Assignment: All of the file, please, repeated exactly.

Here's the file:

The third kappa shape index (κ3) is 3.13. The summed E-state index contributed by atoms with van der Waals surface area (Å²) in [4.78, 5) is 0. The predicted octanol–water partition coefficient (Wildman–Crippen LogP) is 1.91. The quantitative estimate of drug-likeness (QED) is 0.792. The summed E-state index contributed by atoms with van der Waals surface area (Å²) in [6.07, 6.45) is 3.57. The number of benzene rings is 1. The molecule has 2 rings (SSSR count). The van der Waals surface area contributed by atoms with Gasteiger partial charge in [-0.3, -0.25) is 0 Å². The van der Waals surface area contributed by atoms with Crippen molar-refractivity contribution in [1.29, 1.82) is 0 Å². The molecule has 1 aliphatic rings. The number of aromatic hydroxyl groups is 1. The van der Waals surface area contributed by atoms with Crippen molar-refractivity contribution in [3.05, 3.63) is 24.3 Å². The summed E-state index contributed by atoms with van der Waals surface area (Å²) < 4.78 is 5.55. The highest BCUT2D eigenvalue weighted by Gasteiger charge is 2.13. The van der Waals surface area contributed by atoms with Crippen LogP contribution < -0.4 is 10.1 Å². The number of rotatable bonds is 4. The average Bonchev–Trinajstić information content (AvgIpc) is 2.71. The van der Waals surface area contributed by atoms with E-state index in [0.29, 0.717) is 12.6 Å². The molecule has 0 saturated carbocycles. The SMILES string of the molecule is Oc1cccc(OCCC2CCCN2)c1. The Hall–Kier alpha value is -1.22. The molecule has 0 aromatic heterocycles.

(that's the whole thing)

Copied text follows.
The third kappa shape index (κ3) is 3.13. The summed E-state index contributed by atoms with van der Waals surface area (Å²) in [4.78, 5) is 0. The predicted octanol–water partition coefficient (Wildman–Crippen LogP) is 1.91. The quantitative estimate of drug-likeness (QED) is 0.792. The summed E-state index contributed by atoms with van der Waals surface area (Å²) in [6.07, 6.45) is 3.57. The number of benzene rings is 1. The molecule has 2 rings (SSSR count). The van der Waals surface area contributed by atoms with Gasteiger partial charge in [-0.3, -0.25) is 0 Å². The van der Waals surface area contributed by atoms with Crippen molar-refractivity contribution in [1.29, 1.82) is 0 Å². The molecule has 1 aliphatic rings. The number of aromatic hydroxyl groups is 1. The van der Waals surface area contributed by atoms with Crippen molar-refractivity contribution in [3.05, 3.63) is 24.3 Å². The summed E-state index contributed by atoms with van der Waals surface area (Å²) < 4.78 is 5.55. The highest BCUT2D eigenvalue weighted by Gasteiger charge is 2.13. The van der Waals surface area contributed by atoms with Crippen LogP contribution < -0.4 is 10.1 Å². The number of rotatable bonds is 4. The average Bonchev–Trinajstić information content (AvgIpc) is 2.71. The van der Waals surface area contributed by atoms with E-state index in [0.29, 0.717) is 12.6 Å². The molecule has 0 saturated carbocycles. The SMILES string of the molecule is Oc1cccc(OCCC2CCCN2)c1. The Hall–Kier alpha value is -1.22. The molecule has 0 aromatic heterocycles.